|Our home has degenerated into a
mess that could be mistaken for the aftermath of a catastrophe, a very
localized indoor tornado. Nowhere is there a path wide enough for a
vacuum to squeeze through. All surfaces are piled high with things and
there are no places left to put another thing down. I am not the cause!
By nature I am an obsessively neat and organized person. Even the
decorative paraphernalia on my desk is aesthetically arranged and I can
usually tell when someone has been in my desk drawer by the slightest
shift of its contents. On the other hand, I have an amazing tolerance
for dust and mildew.
There are a few who wonder how I have remained with my spouse, Ms Keogh, these many years, given the contrast in this aspect of our characters. She is a hoarder and creator of clutter while my tastes are sparse and orderly. I persist in this relationship because I remain in love. Love has shifted my priorities and caused me to adjust and develop tolerance.
I have tried cleaning, but it is a Sisyphean task. I suppose it always is, but cleaning should be a moderate amount of maintenance with immediate and long lasting reward. It should not be Augean. In my household, I am confronted by hardcore messes, and no sooner have I created a space than it becomes employed for purposes I never intended. Actually, “purpose” is not the right word. Space is filled by the purposeless abandoning of whatever my beloved is trying to instantly dispose of so her hands can be immediately free. Once she has deposited the item, she gives it no further thought, not even to note its placement so as to be able to remember and retrieve it later.
Over the years, the areas I’ve maintained for myself have dwindled. Even now the tide of Ms Keogh’s clutter has flowed into my study and laps the edges of my desk. I want to believe it is at its worst and will go no further. I want to believe that from this moment it can only improve, that the tide will turn. That the house is a mess can sometimes depress me, yet it is never more than a mild depression, the trivial end of the spectrum of depression.
At the heavier end of the spectrum of depression is the pointlessness of existence, the unimaginable insignificance of our being in this impossible cosmos. Knowledge of the heavier end is what helps me to keep a perspective on what is important.
In an existence where nothing ultimately has value, given the half-life of protons and the lack of a belief that I will escape into an afterlife, I place significance on whatever has emotional value to me. The downside of this is I am often haunted by failure. I cannot sleep if that day I did not have any satisfying accomplishments for which I might feel proud.
The irksome angst of not having personally significant achievements in my life, with time growing shorter, me growing older and more impaired, hearing the tap, tap, tap of the reaper’s footsteps coming down the linoleum tiled hall of a convalescent home or hospital, this also keeps me from sleep. When such thoughts grip me, I can become paralyzed with depression. At such times, I must sequester myself in my study, deprive myself of any light and stare at nothing until the vitriolic babbling in my head has been exhausted. Ms Keogh knows to not disturb me. At such times, I am not capable of rational judgment and I am aware of my inability to make good decisions. Nonetheless, in these darkest moments a spark of consciousness knows that nonexistence is not an alternative.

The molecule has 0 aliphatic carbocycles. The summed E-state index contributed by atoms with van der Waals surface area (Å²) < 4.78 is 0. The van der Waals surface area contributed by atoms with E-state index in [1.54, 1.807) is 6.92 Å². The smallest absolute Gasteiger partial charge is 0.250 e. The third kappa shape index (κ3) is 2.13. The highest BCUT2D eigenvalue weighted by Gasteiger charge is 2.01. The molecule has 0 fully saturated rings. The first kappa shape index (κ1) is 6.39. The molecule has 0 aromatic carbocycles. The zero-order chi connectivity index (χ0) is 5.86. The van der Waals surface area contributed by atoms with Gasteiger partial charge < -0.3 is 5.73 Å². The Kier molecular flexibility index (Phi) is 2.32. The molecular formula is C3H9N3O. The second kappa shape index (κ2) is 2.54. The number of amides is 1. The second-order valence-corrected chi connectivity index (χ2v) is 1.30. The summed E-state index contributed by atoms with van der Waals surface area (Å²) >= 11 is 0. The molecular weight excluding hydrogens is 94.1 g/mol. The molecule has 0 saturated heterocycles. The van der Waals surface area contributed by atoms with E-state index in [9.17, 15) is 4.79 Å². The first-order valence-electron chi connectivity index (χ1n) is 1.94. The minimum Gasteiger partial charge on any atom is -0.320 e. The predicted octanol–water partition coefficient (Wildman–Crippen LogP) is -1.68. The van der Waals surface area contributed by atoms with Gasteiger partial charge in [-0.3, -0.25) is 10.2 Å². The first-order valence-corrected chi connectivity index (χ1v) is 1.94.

Suicide must occur to any thinking person. It is a fear of death that stifles thoughts of suicide. I place great value on the fear of death as a stimulant. The fear of death is also my window into the psychology of others, for I believe it is the awareness of our mortality that explains why people do the things they do. There are also the ideas we adopt to avoid thinking about death. But even the way we choose to deny death defines us, becomes our philosophy or religion.
I am working at my desk in my study and Ms Keogh, having taken the time to examine what I've written so far, is feeling compelled to straighten my study. She is removing her debris, which she poetically describes as, "panoramic islands of accumulated detritus connected by barrier reefs." Meantime, the writing of these thoughts has me pondering the differences in our philosophies.
All humans carry the baggage of their philosophy, yet even as their baggage provides for them, it also presents itself as an obstacle. For me the philosophy is: If not now, when? So I put things away when I’m through with them, yet I cannot sleep because of feelings that I have not done enough. For Ms Keogh the philosophy is: There is always time later. So she puts things down and not away, yet she has no trouble falling asleep.
While our philosophies are not necessarily compatible, at least I find her colorful and she regards me constantly entertaining as we go teeter-tottering through life. It is a constant pursuit of balance between our differences. And right now, Ms Keogh is creating a space about my desk and I can again see the carpeting. I am gratified that I have completed this essay and that it could serve a purpose.
And so, to bed.
This essay is the most
a series of regular reports from the life and times of Mr
Bentzman. If you've any
comments or suggestions, the writer would be pleased to hear from you.
Mr Bentzman's collection of poems, "Atheist Grace" is available from Amazon,
as are "The Short Stories of B.H.Bentzman"